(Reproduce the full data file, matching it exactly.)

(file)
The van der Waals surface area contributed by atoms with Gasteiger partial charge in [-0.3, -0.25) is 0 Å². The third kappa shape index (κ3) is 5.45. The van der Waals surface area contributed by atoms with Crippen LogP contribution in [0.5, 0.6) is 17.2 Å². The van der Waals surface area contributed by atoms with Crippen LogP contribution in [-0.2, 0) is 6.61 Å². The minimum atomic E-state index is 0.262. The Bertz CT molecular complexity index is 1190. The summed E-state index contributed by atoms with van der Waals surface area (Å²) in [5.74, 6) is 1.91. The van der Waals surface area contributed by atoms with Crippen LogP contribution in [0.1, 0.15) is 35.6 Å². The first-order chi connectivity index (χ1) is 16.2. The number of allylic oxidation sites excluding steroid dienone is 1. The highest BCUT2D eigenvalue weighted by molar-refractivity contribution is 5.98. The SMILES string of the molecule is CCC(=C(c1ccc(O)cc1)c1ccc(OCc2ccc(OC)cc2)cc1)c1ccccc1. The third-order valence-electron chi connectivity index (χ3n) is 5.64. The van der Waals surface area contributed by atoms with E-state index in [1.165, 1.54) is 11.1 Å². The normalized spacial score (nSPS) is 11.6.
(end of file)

The van der Waals surface area contributed by atoms with Gasteiger partial charge in [-0.3, -0.25) is 0 Å². The third kappa shape index (κ3) is 5.45. The van der Waals surface area contributed by atoms with Crippen LogP contribution in [0.5, 0.6) is 17.2 Å². The van der Waals surface area contributed by atoms with Crippen LogP contribution in [-0.2, 0) is 6.61 Å². The minimum atomic E-state index is 0.262. The Bertz CT molecular complexity index is 1190. The summed E-state index contributed by atoms with van der Waals surface area (Å²) in [5.74, 6) is 1.91. The van der Waals surface area contributed by atoms with Crippen LogP contribution in [0.1, 0.15) is 35.6 Å². The first-order chi connectivity index (χ1) is 16.2. The number of allylic oxidation sites excluding steroid dienone is 1. The highest BCUT2D eigenvalue weighted by molar-refractivity contribution is 5.98. The SMILES string of the molecule is CCC(=C(c1ccc(O)cc1)c1ccc(OCc2ccc(OC)cc2)cc1)c1ccccc1. The third-order valence-electron chi connectivity index (χ3n) is 5.64. The van der Waals surface area contributed by atoms with E-state index in [1.165, 1.54) is 11.1 Å². The normalized spacial score (nSPS) is 11.6.